I am working for a company which works with PHI, HIPAA, PCI and other highest sensitivity data. Their current security architecture uses hardware network monitoring tools to monitor the network connections between servers to detect security incidents and other abnormal traffic. They are looking to migrate their applications to the various cloud providers and are wondering how to do something similar there. Are there ways to guarantee network links are exclusively used only by specified hosts or components in the cloud? How would we monitor these connections, or can we only monitor requests coming in to our servers or applications? Is it just a case of trusting the provider's security claims and blaming them if there is a breach? Or can we maintain responsibility and control and should we? What are some other cloud specific security challenges that we might not be considering and how do we mitigate those? Thank you for any good info or references.
Are there ways to guarantee network links are exclusively used only by specified hosts or components in the cloud?
This depends on your cloud provider. Most cloud providers will allow this if for instance you want them to build a full private cloud for them. If you are looking for this option to provide security in terms of availability by offering connectivity from multiple data centers, then yes you could ask them. But do note this comes with a price tag.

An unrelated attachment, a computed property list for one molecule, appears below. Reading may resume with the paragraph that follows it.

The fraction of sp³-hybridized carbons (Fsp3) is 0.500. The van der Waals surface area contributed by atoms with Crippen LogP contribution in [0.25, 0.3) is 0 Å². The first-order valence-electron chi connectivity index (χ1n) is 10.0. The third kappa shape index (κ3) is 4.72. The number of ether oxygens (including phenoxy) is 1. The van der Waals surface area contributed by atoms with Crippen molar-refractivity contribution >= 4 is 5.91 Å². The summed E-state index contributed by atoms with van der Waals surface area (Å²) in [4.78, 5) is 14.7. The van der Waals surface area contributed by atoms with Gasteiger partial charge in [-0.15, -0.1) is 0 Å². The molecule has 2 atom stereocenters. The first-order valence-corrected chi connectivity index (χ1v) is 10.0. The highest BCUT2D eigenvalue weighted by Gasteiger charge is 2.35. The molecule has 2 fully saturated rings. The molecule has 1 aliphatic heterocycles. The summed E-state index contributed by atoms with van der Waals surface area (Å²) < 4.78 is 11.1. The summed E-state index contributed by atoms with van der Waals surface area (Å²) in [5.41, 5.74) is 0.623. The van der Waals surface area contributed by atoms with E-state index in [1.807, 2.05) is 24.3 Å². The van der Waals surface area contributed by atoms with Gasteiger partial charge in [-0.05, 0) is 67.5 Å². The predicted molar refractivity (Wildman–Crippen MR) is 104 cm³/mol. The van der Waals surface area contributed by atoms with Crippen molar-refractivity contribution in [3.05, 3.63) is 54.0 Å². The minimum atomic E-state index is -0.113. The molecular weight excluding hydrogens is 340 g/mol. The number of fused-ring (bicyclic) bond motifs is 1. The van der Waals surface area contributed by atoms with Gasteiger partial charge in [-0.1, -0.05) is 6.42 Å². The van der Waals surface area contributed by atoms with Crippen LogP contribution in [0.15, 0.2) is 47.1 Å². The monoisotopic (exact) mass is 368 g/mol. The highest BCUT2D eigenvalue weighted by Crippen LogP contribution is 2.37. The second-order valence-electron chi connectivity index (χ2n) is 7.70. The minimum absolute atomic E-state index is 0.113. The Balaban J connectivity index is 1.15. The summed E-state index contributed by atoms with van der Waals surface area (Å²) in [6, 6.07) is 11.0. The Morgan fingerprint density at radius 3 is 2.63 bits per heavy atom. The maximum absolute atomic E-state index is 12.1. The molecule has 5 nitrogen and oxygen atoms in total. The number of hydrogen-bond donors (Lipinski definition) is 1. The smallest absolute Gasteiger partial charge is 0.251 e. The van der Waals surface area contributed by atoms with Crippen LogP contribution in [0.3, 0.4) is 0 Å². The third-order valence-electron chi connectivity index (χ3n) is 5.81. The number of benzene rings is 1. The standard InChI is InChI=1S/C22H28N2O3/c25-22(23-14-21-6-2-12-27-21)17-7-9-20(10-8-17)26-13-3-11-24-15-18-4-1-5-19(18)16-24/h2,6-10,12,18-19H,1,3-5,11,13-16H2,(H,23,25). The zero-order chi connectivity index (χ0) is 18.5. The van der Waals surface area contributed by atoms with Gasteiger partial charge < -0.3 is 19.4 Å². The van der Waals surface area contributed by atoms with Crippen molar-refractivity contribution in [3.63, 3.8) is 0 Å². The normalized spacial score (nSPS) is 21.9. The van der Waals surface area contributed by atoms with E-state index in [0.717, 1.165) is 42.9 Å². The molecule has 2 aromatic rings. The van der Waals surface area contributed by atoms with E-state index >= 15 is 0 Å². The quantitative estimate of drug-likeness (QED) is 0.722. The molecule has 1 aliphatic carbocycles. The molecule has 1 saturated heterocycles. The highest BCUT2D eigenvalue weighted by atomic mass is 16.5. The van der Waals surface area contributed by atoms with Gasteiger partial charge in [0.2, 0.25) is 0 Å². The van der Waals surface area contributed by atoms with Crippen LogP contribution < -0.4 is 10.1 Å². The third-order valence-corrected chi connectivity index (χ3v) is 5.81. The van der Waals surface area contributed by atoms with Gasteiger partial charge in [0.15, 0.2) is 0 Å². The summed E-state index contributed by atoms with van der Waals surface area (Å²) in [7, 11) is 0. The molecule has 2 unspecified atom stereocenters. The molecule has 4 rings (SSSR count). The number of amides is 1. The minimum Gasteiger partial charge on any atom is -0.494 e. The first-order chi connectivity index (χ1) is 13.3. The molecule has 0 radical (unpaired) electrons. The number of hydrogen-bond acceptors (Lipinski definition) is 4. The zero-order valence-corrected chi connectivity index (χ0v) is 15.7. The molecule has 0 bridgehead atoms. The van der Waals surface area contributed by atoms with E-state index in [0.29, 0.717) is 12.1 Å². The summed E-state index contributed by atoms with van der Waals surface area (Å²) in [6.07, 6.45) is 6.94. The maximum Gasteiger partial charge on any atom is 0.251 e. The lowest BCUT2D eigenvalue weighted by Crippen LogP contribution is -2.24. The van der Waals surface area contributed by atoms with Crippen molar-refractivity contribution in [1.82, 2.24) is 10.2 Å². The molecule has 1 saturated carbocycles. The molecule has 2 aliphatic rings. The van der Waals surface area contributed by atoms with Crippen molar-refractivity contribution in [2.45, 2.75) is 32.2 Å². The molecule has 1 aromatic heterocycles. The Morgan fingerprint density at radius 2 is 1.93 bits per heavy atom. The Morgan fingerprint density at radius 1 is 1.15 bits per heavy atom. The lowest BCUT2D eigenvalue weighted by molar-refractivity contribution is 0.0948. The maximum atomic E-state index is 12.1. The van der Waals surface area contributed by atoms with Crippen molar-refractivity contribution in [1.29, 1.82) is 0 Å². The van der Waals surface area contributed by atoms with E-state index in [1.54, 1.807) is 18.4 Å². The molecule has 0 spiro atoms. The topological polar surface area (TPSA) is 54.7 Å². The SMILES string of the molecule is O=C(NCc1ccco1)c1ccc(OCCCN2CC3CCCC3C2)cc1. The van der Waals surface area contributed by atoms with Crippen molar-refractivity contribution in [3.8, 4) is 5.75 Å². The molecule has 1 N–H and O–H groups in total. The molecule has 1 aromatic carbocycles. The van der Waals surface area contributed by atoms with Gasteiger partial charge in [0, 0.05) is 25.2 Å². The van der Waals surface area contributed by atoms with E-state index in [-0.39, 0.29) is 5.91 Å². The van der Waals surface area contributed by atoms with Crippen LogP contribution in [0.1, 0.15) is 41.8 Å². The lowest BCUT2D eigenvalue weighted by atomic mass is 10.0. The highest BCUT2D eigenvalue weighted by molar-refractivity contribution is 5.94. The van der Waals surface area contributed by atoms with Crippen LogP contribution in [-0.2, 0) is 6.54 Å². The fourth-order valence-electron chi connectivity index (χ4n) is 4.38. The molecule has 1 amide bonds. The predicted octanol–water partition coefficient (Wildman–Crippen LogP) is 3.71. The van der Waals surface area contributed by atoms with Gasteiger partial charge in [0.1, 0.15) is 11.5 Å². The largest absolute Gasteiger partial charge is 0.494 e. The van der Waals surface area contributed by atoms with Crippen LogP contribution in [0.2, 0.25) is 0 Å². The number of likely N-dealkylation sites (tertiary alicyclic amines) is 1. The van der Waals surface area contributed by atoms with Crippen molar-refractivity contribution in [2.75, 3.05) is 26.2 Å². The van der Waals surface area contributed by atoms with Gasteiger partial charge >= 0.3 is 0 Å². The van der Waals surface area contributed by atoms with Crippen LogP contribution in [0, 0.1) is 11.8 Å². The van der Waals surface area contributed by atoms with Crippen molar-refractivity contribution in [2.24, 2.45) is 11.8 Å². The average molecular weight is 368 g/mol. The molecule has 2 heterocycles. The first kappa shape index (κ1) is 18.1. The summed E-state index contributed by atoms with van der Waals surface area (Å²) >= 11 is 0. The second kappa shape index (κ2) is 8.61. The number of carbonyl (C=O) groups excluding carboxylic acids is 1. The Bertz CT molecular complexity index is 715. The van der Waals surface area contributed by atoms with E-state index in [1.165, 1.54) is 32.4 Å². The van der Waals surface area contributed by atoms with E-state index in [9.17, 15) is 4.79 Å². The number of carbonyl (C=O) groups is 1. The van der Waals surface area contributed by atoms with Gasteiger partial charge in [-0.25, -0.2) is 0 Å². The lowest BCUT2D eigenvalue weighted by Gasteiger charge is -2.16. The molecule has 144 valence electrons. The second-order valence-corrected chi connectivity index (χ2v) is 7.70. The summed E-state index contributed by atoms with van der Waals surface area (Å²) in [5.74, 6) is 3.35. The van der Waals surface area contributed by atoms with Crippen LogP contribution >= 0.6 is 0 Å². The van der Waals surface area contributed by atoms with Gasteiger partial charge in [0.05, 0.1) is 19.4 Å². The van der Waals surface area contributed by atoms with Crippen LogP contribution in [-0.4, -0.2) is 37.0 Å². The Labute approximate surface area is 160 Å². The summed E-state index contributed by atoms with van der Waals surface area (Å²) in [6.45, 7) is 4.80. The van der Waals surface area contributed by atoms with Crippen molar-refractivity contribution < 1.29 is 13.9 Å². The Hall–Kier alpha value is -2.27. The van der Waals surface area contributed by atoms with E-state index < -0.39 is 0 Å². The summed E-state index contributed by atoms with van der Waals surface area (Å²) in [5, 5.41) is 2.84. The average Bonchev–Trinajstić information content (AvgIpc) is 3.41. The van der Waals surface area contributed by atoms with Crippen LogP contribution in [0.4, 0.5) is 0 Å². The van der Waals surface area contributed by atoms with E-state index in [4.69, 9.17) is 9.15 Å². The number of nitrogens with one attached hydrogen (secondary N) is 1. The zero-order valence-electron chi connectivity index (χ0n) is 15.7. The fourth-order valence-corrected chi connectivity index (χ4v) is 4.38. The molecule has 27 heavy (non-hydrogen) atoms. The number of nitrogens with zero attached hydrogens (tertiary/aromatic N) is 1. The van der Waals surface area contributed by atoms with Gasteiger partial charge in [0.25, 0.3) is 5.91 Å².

How would we monitor these connections, or can we only monitor requests coming in to our servers or applications?
You could opt to procure IDS/IPS or WAF systems (virtual or physical) to monitor these lines. Note that in the end you are working with a cloud provider to save cost on maintenance or provide scalability, so most likely the cloud provider will have access to it
Is it just a case of trusting the provider's security claims and blaming them if there is a breach?
Probably they have their ass covered with regard to such demands and they will put blame on you.
What are some other cloud specific security challenges that we might not be considering and how do we mitigate those?
The most issues I see in the real world is with regard to hosting information in certain countries. For instance banking information from Switzerland and Luxembourg can only be hosted in those respective countries and no where else. The one fabulous thing about cloud computing is that you can have geographical failover, which means distributing your data across countries. So if you have requirements in place that require you to not distribute information to certain countries (e.g. in Europe many companies do not want to have their information sent to datacenters in the US) than you need to make those clear as well to your hosting provider.
Finally I would like to add these comments:
First you need to understand why you want to move things to the cloud. Is this for more flexible computing, less hardware maintenance, reduced costs for operating a data center, etc... or is it because someone saw that the "cloud" (did you know cloud can be replaced with just "somewhere on the internet") is cool and decided to move everything there because he heard other people were doing it.
If you do require flexible computing and scalability it might make more sense to build your own cloud infrastructure so you have full control of your environment.
Many people believe cloud computing is about automagically getting cost reduction by not having to host your own hardware, but it's at its core not different from using a managed hosting provider.
Cloud computing at its core is about scalability, flexibility and availability. If you require these properties it makes sense to move your applications into a cloud environment, if you don't then you need to reconsider.